Lawyers are big consumers of news: by and large it helps in practice not to be “out of it.” And newspapers have likely been the primary source of lawyers’ general news at least. As everyone knows, in order to cope with the impact that the loss of advertising to the internet has had, newspapers now offer their news online. But there’s a different quality to reading the news online, of course. Most people fix on the difficulty of reading on a screen or on the confusing complexity of the web page, when explaining their preference for paper. Phil Gyford, however, has pointed out what is, for me, a significant difference that explains a lot about my own preference for a newspaper, one I hadn’t articulated before. See if it resonates with you.
He starts by observing that “There was no online news source that I could browse and read as easily as I could a print newspaper.” He finds three causes: 1. the problem of “readability” (navigation, layout, clutter, etc.); 2. that of “friction” (all the fuss and bother that goes into figuring out what to read and actually getting to the full text), and 3. — the aspect I found interesting — “finishability.”
What he means by this less than lovely label is that print newspapers are discrete packages of news: you know how much there is in total to read and you know when you’re done for the day. Because the size of the task is comprehensible, you can gauge how much time you want to devote to this or that piece, where you skip, and where you read closely, etc. With online news, there’s in effect a steady stream; it falls in moment to moment, even as you’re reading; moreover, you’ve no way of judging how much there is today and when you’ve read “enough”. There is, in effect, no end to it.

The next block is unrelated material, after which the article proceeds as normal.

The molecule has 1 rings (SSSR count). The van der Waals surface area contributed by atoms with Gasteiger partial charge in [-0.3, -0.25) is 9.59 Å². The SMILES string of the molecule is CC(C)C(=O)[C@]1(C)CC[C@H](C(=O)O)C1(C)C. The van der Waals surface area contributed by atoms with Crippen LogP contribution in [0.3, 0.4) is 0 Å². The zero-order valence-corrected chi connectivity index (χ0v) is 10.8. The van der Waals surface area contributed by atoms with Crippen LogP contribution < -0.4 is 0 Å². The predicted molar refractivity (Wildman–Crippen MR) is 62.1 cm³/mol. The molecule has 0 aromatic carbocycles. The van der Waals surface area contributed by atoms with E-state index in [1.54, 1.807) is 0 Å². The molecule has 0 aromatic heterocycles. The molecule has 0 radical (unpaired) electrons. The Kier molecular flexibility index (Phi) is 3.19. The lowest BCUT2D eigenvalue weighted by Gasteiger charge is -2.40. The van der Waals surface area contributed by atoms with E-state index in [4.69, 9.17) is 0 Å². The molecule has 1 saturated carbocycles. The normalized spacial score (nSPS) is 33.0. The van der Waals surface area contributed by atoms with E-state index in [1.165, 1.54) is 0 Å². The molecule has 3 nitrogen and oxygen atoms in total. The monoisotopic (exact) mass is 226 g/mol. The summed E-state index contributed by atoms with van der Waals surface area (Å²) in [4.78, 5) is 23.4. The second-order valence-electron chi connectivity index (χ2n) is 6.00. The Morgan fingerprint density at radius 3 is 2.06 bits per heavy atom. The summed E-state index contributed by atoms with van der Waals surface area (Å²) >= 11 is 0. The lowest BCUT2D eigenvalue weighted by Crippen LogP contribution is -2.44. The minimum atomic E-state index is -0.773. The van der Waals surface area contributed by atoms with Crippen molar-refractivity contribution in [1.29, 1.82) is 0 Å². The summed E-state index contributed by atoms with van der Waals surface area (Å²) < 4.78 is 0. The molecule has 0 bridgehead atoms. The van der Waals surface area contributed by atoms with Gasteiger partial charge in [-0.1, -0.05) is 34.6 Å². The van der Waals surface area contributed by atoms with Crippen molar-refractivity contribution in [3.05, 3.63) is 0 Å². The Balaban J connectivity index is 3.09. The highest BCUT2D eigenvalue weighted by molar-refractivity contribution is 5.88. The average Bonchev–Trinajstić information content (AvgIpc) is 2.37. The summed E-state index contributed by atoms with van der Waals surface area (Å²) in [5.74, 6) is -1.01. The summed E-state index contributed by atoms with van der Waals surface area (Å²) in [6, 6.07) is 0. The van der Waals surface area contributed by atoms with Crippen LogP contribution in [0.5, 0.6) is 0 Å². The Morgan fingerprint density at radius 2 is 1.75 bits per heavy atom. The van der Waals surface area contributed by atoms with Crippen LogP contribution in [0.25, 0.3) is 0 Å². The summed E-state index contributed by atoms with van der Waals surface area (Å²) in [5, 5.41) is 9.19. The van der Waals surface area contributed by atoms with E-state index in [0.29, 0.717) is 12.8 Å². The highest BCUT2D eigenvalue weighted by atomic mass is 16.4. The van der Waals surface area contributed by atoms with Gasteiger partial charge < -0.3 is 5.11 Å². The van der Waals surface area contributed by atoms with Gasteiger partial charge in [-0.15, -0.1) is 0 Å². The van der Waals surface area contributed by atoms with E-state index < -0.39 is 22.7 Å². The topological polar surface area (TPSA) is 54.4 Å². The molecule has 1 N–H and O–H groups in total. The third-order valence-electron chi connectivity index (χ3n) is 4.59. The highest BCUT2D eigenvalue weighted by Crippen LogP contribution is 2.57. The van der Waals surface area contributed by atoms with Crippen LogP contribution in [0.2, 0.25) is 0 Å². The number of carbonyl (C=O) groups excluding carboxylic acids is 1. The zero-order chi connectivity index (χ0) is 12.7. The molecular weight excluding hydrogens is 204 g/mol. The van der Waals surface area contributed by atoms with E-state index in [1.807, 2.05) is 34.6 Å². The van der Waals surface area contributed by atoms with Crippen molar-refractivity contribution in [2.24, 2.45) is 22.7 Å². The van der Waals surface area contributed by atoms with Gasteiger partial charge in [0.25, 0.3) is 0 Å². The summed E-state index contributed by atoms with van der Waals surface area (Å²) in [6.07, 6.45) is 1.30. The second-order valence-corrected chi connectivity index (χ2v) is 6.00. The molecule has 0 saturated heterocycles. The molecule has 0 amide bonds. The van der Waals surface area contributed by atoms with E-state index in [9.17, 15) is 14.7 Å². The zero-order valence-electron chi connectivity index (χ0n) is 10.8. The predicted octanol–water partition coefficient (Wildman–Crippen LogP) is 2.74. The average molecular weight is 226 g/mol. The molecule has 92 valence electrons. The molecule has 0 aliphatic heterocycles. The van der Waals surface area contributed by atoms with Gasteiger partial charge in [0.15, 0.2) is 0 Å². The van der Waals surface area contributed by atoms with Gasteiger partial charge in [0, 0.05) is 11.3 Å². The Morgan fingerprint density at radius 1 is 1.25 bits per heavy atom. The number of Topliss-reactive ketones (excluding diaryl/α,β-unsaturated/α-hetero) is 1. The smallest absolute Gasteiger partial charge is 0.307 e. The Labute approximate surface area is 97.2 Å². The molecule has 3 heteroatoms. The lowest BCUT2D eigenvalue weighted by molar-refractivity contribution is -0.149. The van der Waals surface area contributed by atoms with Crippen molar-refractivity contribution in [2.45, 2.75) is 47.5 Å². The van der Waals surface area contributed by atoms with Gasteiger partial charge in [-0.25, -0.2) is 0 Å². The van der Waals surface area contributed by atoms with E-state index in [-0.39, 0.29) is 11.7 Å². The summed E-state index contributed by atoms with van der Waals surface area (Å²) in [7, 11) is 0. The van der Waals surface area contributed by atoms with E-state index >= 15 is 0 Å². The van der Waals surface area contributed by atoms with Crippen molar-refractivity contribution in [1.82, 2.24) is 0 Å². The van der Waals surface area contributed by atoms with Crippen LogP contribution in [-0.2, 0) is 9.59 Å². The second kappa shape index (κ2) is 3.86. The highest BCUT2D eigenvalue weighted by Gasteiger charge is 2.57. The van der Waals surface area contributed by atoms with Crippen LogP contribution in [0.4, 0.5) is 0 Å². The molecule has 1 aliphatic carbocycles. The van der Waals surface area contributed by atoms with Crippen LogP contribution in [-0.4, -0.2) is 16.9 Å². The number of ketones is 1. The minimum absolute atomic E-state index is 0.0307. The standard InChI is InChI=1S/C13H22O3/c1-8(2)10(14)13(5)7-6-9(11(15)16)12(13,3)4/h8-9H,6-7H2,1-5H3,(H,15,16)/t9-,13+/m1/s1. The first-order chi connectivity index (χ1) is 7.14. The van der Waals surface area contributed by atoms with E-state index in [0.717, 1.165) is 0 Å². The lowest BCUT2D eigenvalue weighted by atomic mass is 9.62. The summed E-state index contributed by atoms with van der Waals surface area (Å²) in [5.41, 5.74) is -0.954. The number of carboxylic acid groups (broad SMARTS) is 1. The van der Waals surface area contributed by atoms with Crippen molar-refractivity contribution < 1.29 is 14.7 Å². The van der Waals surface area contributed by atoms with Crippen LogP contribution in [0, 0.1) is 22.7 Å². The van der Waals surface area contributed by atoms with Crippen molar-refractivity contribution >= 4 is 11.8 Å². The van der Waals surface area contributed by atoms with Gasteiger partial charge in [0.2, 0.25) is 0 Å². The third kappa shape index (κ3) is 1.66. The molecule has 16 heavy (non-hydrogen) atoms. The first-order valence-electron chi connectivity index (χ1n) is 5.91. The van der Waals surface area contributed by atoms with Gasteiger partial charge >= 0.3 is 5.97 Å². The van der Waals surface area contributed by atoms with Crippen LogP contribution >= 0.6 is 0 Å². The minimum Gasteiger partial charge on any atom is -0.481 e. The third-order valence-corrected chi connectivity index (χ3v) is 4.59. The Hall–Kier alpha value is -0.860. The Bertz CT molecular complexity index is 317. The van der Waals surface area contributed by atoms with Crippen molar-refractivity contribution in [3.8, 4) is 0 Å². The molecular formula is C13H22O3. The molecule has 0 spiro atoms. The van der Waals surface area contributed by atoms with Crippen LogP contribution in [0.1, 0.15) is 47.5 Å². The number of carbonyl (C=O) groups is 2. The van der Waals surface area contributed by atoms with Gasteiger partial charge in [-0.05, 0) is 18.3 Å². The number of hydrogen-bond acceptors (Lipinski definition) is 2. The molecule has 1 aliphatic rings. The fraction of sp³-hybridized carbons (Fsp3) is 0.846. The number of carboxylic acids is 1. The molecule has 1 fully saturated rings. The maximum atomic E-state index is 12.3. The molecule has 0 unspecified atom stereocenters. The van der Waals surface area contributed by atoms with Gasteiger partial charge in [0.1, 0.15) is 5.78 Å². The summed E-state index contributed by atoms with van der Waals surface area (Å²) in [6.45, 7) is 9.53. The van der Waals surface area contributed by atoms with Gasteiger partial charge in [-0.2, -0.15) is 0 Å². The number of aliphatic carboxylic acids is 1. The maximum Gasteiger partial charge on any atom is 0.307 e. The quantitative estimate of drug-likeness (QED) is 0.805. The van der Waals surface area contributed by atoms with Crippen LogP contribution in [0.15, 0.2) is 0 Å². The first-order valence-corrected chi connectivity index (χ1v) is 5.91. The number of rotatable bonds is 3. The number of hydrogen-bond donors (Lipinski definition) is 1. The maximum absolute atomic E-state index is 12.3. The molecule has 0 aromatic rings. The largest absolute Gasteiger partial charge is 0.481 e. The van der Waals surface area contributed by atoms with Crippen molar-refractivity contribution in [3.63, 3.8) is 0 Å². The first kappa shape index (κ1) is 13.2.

These are my words but I think I’ve grasped the essence of what he means. And I agree. One can wind up consuming news online in the way that one reads email, nervously checking for updates every so often throughout the day. Indeed, this persistent “rainfall” of news is now expected and often pushed, as with Twitter.
To produce an impact similar to that of a print paper in this respect, Gyford has created his online version of The Guardian, Today’s Guardian [click on it to enlarge the image above]. He has taken the Guardian’s brilliant Open Platform content, adopted the print editor’s choice of articles — in effect, that day’s newspaper — and presented it in the best form he could. At the very top of each page is a “sparkline” — a miniature graph — that shows you which section you’re in, where you are in the section, and how many column inches each article in the section contains. Flipping a page is simply clicking in the right or left margins. And you know when you’re done with the news for the day.